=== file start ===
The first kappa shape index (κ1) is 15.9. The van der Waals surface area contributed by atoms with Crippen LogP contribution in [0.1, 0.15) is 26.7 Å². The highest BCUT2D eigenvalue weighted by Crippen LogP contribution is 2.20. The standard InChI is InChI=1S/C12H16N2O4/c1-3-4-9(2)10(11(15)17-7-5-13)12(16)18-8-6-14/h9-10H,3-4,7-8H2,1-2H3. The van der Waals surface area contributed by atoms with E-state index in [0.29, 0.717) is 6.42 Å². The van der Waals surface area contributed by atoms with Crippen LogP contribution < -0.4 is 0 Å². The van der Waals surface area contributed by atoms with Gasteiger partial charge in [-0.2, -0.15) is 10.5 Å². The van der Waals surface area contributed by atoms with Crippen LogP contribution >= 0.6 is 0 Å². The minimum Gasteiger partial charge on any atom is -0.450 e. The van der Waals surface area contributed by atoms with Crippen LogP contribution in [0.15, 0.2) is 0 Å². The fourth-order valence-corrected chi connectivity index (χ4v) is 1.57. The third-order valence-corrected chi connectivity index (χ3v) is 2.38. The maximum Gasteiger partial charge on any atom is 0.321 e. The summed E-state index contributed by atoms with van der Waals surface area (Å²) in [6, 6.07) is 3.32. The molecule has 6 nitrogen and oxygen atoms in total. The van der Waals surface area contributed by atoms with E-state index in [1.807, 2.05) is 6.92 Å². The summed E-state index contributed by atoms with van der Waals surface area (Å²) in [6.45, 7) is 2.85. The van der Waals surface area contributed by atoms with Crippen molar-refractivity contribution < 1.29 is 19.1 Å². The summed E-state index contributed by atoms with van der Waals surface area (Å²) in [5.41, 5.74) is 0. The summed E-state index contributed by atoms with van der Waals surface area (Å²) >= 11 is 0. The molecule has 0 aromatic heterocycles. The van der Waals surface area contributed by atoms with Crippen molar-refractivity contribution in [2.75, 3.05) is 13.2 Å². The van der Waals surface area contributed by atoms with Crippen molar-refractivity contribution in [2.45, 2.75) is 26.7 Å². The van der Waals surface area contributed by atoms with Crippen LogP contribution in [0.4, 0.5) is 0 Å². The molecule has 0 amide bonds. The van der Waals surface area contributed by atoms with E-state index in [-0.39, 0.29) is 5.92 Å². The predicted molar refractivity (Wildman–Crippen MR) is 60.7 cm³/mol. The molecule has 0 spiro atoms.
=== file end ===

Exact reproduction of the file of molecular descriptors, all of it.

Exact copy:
The first kappa shape index (κ1) is 15.9. The van der Waals surface area contributed by atoms with Crippen LogP contribution in [0.1, 0.15) is 26.7 Å². The highest BCUT2D eigenvalue weighted by Crippen LogP contribution is 2.20. The standard InChI is InChI=1S/C12H16N2O4/c1-3-4-9(2)10(11(15)17-7-5-13)12(16)18-8-6-14/h9-10H,3-4,7-8H2,1-2H3. The van der Waals surface area contributed by atoms with E-state index in [0.29, 0.717) is 6.42 Å². The van der Waals surface area contributed by atoms with Crippen LogP contribution < -0.4 is 0 Å². The van der Waals surface area contributed by atoms with Gasteiger partial charge in [-0.2, -0.15) is 10.5 Å². The van der Waals surface area contributed by atoms with Crippen LogP contribution >= 0.6 is 0 Å². The minimum Gasteiger partial charge on any atom is -0.450 e. The van der Waals surface area contributed by atoms with Crippen LogP contribution in [0.15, 0.2) is 0 Å². The fourth-order valence-corrected chi connectivity index (χ4v) is 1.57. The third-order valence-corrected chi connectivity index (χ3v) is 2.38. The maximum Gasteiger partial charge on any atom is 0.321 e. The summed E-state index contributed by atoms with van der Waals surface area (Å²) in [6, 6.07) is 3.32. The molecule has 6 nitrogen and oxygen atoms in total. The van der Waals surface area contributed by atoms with E-state index in [1.807, 2.05) is 6.92 Å². The summed E-state index contributed by atoms with van der Waals surface area (Å²) in [6.45, 7) is 2.85. The van der Waals surface area contributed by atoms with Crippen molar-refractivity contribution < 1.29 is 19.1 Å². The summed E-state index contributed by atoms with van der Waals surface area (Å²) in [5.41, 5.74) is 0. The summed E-state index contributed by atoms with van der Waals surface area (Å²) >= 11 is 0. The molecule has 0 aromatic heterocycles. The van der Waals surface area contributed by atoms with Crippen molar-refractivity contribution in [2.75, 3.05) is 13.2 Å². The van der Waals surface area contributed by atoms with Crippen molar-refractivity contribution in [2.45, 2.75) is 26.7 Å². The van der Waals surface area contributed by atoms with Crippen LogP contribution in [0.4, 0.5) is 0 Å². The molecule has 0 amide bonds. The van der Waals surface area contributed by atoms with E-state index in [-0.39, 0.29) is 5.92 Å². The predicted molar refractivity (Wildman–Crippen MR) is 60.7 cm³/mol. The molecule has 0 spiro atoms.